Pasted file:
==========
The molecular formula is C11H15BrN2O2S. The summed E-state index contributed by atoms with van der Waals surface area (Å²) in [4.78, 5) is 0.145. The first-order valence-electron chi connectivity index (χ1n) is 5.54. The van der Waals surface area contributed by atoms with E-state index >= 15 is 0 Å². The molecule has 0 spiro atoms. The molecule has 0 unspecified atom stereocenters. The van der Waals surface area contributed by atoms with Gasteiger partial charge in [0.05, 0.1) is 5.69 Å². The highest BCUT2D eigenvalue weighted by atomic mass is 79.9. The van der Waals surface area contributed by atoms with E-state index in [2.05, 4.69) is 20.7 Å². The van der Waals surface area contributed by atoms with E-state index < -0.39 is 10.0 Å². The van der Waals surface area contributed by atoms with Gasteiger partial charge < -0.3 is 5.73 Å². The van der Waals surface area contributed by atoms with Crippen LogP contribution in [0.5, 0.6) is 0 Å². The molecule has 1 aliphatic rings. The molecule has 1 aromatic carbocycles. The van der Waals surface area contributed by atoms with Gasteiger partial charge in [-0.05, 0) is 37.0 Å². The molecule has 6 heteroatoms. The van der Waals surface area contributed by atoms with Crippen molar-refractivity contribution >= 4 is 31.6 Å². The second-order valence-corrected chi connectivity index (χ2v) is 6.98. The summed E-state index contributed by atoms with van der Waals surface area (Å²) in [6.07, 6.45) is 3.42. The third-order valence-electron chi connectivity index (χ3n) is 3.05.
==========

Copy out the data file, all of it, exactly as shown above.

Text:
The molecular formula is C11H15BrN2O2S. The summed E-state index contributed by atoms with van der Waals surface area (Å²) in [4.78, 5) is 0.145. The first-order valence-electron chi connectivity index (χ1n) is 5.54. The van der Waals surface area contributed by atoms with E-state index >= 15 is 0 Å². The molecule has 0 spiro atoms. The molecule has 0 unspecified atom stereocenters. The van der Waals surface area contributed by atoms with Gasteiger partial charge in [0.05, 0.1) is 5.69 Å². The highest BCUT2D eigenvalue weighted by atomic mass is 79.9. The van der Waals surface area contributed by atoms with E-state index in [2.05, 4.69) is 20.7 Å². The van der Waals surface area contributed by atoms with E-state index < -0.39 is 10.0 Å². The van der Waals surface area contributed by atoms with Gasteiger partial charge < -0.3 is 5.73 Å². The van der Waals surface area contributed by atoms with Crippen LogP contribution in [0.5, 0.6) is 0 Å². The molecule has 1 aliphatic rings. The molecule has 1 aromatic carbocycles. The van der Waals surface area contributed by atoms with Gasteiger partial charge in [-0.05, 0) is 37.0 Å². The molecule has 6 heteroatoms. The van der Waals surface area contributed by atoms with Crippen molar-refractivity contribution >= 4 is 31.6 Å². The second-order valence-corrected chi connectivity index (χ2v) is 6.98. The summed E-state index contributed by atoms with van der Waals surface area (Å²) in [6.07, 6.45) is 3.42. The third-order valence-electron chi connectivity index (χ3n) is 3.05.